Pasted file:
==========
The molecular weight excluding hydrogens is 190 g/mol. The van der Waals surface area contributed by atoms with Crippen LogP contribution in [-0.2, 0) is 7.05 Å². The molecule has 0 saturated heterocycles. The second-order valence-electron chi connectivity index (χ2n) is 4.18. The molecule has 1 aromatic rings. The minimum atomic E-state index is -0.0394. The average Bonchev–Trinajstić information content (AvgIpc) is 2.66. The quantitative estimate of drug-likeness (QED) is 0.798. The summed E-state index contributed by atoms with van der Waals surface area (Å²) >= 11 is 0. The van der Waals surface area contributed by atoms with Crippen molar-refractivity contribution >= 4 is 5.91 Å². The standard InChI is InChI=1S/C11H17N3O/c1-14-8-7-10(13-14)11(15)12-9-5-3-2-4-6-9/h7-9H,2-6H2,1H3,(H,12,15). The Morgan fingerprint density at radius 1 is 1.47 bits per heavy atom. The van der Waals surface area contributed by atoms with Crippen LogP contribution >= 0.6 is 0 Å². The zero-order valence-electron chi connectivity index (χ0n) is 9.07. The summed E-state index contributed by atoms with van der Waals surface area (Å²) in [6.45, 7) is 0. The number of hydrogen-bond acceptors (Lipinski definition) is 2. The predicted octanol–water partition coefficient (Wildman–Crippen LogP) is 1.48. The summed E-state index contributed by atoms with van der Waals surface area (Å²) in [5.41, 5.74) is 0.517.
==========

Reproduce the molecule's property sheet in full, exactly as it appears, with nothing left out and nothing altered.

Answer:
The molecular weight excluding hydrogens is 190 g/mol. The van der Waals surface area contributed by atoms with Crippen LogP contribution in [-0.2, 0) is 7.05 Å². The molecule has 0 saturated heterocycles. The second-order valence-electron chi connectivity index (χ2n) is 4.18. The molecule has 1 aromatic rings. The minimum atomic E-state index is -0.0394. The average Bonchev–Trinajstić information content (AvgIpc) is 2.66. The quantitative estimate of drug-likeness (QED) is 0.798. The summed E-state index contributed by atoms with van der Waals surface area (Å²) >= 11 is 0. The van der Waals surface area contributed by atoms with Crippen molar-refractivity contribution >= 4 is 5.91 Å². The standard InChI is InChI=1S/C11H17N3O/c1-14-8-7-10(13-14)11(15)12-9-5-3-2-4-6-9/h7-9H,2-6H2,1H3,(H,12,15). The Morgan fingerprint density at radius 1 is 1.47 bits per heavy atom. The van der Waals surface area contributed by atoms with Crippen LogP contribution >= 0.6 is 0 Å². The zero-order valence-electron chi connectivity index (χ0n) is 9.07. The summed E-state index contributed by atoms with van der Waals surface area (Å²) in [6.45, 7) is 0. The number of hydrogen-bond acceptors (Lipinski definition) is 2. The predicted octanol–water partition coefficient (Wildman–Crippen LogP) is 1.48. The summed E-state index contributed by atoms with van der Waals surface area (Å²) in [5.41, 5.74) is 0.517.